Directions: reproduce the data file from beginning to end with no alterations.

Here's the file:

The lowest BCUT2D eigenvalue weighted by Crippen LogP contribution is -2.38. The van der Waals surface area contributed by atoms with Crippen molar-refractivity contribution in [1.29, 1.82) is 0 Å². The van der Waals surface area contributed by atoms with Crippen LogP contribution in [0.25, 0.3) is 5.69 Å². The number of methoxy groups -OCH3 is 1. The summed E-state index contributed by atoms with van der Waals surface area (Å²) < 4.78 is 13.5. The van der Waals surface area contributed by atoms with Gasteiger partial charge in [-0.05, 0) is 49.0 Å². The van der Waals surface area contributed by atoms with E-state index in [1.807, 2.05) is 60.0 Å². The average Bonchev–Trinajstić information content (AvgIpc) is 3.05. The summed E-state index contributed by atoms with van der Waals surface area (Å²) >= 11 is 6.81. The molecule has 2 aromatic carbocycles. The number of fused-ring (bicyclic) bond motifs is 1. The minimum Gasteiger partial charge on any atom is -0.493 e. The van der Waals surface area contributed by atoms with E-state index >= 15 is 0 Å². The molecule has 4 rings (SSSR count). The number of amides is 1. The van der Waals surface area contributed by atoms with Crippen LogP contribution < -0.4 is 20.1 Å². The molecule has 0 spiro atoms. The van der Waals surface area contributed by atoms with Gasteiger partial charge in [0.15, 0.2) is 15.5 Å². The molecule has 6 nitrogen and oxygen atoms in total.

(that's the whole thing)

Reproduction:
The lowest BCUT2D eigenvalue weighted by Crippen LogP contribution is -2.38. The van der Waals surface area contributed by atoms with Crippen molar-refractivity contribution in [1.29, 1.82) is 0 Å². The van der Waals surface area contributed by atoms with Crippen LogP contribution in [0.25, 0.3) is 5.69 Å². The number of methoxy groups -OCH3 is 1. The summed E-state index contributed by atoms with van der Waals surface area (Å²) < 4.78 is 13.5. The van der Waals surface area contributed by atoms with Gasteiger partial charge in [-0.05, 0) is 49.0 Å². The van der Waals surface area contributed by atoms with E-state index in [1.807, 2.05) is 60.0 Å². The average Bonchev–Trinajstić information content (AvgIpc) is 3.05. The summed E-state index contributed by atoms with van der Waals surface area (Å²) >= 11 is 6.81. The molecule has 2 aromatic carbocycles. The number of fused-ring (bicyclic) bond motifs is 1. The minimum Gasteiger partial charge on any atom is -0.493 e. The van der Waals surface area contributed by atoms with E-state index >= 15 is 0 Å². The molecule has 4 rings (SSSR count). The number of amides is 1. The van der Waals surface area contributed by atoms with Crippen LogP contribution < -0.4 is 20.1 Å². The molecule has 0 spiro atoms. The van der Waals surface area contributed by atoms with Gasteiger partial charge in [0.15, 0.2) is 15.5 Å². The molecule has 6 nitrogen and oxygen atoms in total.